Conspiracy Theorists Have Suspicious, and Sometimes Paranoid Natures

NY Times

From Cass R. Sunstein, the Robert Walmsley University professor at Harvard Law School, is a former administrator of the White House Office of Information and Regulatory Affairs and is the author of “Conspiracy Theories and Other Dangerous Ideas” and, most recently, “Wiser,” co-authored with Reid Hastie.

A lot of conspiracy theorists are neither ignorant nor ill-educated. On the contrary, they can be spectacularly well-informed, at least on the topics that interest them. (Try arguing with one; they probably know a lot more than you do.) Why, then, do they accept theories that are patently inconsistent with reality?

One reason involves their suspicious and in some cases paranoid natures. Want to know whether your neighbors will accept a particular conspiracy theory? Just ask them what they think about other conspiracy theories. Those who insist that the Apollo moon landings were faked are more likely to believe that the United States caused the 9/11 attacks.

In fact, people who embrace one conspiracy theory are also inclined to embrace another conspiracy theory that cannot simultaneously be true. In one study, people who said they believed that Osama bin Laden is alive and well were more likely to believe that he was dead before U.S. forces invaded his compound. The belief in a more central idea — that authorities are engaged in deceptive cover-ups — supports any number of skeptical theories, even leading suspicious individuals to disregard contradictions between them.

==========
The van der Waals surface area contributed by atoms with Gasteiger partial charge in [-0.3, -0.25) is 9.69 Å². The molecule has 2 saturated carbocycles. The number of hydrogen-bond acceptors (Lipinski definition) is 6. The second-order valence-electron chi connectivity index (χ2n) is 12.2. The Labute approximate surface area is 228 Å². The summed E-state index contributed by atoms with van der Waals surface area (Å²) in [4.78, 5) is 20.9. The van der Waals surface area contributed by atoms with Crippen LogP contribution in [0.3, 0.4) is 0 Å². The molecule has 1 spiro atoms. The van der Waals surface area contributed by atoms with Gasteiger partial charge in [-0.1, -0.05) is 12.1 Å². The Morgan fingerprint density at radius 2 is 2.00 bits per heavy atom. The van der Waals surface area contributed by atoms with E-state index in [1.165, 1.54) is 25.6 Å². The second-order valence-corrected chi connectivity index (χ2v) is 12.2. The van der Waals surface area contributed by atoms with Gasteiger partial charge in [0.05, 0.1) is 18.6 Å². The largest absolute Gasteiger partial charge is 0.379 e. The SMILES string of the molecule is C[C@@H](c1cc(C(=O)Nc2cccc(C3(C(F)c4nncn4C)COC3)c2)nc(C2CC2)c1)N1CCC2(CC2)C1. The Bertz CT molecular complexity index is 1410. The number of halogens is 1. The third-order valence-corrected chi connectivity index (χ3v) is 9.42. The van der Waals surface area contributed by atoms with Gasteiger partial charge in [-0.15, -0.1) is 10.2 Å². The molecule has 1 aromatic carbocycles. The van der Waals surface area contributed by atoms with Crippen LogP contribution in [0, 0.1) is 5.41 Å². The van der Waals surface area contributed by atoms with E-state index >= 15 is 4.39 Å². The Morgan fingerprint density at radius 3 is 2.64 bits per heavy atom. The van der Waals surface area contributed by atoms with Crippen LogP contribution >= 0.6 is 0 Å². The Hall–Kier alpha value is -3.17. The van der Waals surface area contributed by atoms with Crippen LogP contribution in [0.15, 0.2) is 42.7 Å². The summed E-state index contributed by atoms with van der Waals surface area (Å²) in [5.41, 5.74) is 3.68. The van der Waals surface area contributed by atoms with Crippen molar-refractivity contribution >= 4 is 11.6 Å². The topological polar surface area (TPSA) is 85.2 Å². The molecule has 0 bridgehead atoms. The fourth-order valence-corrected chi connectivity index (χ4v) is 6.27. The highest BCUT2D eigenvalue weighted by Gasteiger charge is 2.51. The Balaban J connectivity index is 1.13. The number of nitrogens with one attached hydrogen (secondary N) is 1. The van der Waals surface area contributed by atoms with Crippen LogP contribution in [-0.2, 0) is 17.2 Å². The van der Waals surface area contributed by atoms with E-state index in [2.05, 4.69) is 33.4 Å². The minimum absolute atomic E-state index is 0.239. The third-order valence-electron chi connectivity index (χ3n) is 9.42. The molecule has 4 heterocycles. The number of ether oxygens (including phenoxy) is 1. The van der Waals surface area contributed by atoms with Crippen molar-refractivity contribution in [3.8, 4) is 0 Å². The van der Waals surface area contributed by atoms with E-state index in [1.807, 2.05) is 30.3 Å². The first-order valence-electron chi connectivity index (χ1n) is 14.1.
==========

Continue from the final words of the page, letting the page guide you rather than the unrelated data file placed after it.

But conspiracy theories are not only a product of people’s natures. Social conditions matter. Horrible events — economic collapse, an assassination, a grievous loss of some kind — can make people who are scared and angry look for someone to blame, not least to assert a kind of mastery of the circumstances. The human mind is drawn to think that whenever something bad has happened, it is because someone bad wanted it to happen.

Conspiracy theories are especially likely to spread within isolated communities and social networks, including those online. Most people do not know the causes of horrible events, and so we tend to rely on those we trust. If a few people within a network — call them “conspiracy entrepreneurs” — point to an alleged conspiracy, others within that network might well follow them. After a while, people can become committed to that belief and treat official denials as yet additional evidence of conspiracy, leading to the conspiracists’ triumphant question: Why would they deny it if it weren’t true?

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